Often hunters will meet struggle out in the field, and the animal on the wall is a great way to remind them of the hunt and the struggle they overcame to get that animal.

Of course, the animal also has an aesthetic appeal, especially if it’s in a rustic surrounding. Quite often, you will find animal mounts in high-class hotels and restaurants.

Hunters will mount coyotes, usually as a full-body mount. Particularly if it is a striking specimen or if the hunt was challenging.

Do Nothing

Some hunters opt to do nothing with the coyotes they kill. They leave them where they fall for other animals to feed on them.

This is often because when coyote populations get quite large, they are more susceptible to diseases.

The most common issue seen amongst coyotes is the mange. Bringing home a coyote in this condition is quite dangerous to any household pet who could also contract the disease.

Mange will cause a coyote to lose all its fur and can be a quite debilitating disease.

Most coyotes who contract mange are likely to die.

Why Do Hunters Kill Coyotes if They Don’t Eat Them?

The main reason why hunters kill coyotes even though they don’t eat them is for population control. Although as we mentioned above, some hunters do eat coyotes.

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Hunters kill Coyotes for management: As mentioned above coyote populations can get so large that governments pay a bounty for hunters to eradicate them.

In Alberta, coyotes account for 75% of all livestock predation each year.

Coyotes not only cause damage to livestock but also to wildlife. Large numbers of coyotes can wreak havoc on ecosystems. They are capable of consuming large amounts of nesting birds and small mammals.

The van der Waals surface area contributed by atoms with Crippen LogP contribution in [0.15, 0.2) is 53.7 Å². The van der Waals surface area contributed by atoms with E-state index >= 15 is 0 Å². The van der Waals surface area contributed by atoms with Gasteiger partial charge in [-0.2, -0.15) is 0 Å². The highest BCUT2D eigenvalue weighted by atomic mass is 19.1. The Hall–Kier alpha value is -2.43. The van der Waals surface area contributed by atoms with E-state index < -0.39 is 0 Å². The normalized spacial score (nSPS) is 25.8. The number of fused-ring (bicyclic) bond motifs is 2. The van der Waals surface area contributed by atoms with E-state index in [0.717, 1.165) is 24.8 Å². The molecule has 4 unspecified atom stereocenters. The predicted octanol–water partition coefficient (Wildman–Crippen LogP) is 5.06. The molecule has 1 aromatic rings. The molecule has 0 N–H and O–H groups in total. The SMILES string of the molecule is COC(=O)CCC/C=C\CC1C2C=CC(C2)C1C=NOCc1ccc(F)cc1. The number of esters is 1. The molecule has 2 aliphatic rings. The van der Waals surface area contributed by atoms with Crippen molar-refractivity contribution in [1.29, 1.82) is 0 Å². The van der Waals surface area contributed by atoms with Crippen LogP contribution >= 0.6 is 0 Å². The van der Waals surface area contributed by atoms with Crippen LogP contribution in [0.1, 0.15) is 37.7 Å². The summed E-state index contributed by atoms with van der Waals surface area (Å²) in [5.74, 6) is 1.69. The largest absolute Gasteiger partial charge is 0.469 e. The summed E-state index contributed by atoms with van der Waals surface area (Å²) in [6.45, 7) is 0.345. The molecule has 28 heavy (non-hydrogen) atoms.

Coyotes also become a threat to family pets when their numbers get so large. This is because due to large numbers, coyotes will spread more to towns and urban areas put them in contact with people and their pets.

Most hunters don’t hunt coyotes for any other reason. The fur, if in good condition, is a side benefit. As you can imagine, most furs are not in good condition A) because the population is high and likely the coyote is not doing well, and B) Shooting a coyote will do a lot of damage to the fur.

Collecting coyote fur is usually done by trappers.


Hunters mainly hunt coyotes for population control. The majority of hunters will use the fur of coyotes for one thing or another. As you can see, the most utilized part of the coyote is the fur.

It would be nice to see more hunters utilize the meat of coyotes, but it’s unlikely due to the mental block and the reputation coyotes have across North America.

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Ethan Smith is a seasoned marine veteran, professional blogger, witty and edgy writer, and an avid hunter. He spent a great deal of his childhood years around the Apache-Sitgreaves National Forest in Arizona. Watching active hunters practise their craft initiated him into the world of hunting and rubrics of outdoor life. He also honed his writing skills by sharing his outdoor experiences with fellow schoolmates through their high school’s magazine. Further along the way, the US Marine Corps got wind of his excellent combination of skills and sought to put them into good use by employing him as a combat correspondent. He now shares his income from this prestigious job with his wife and one kid. Read more >>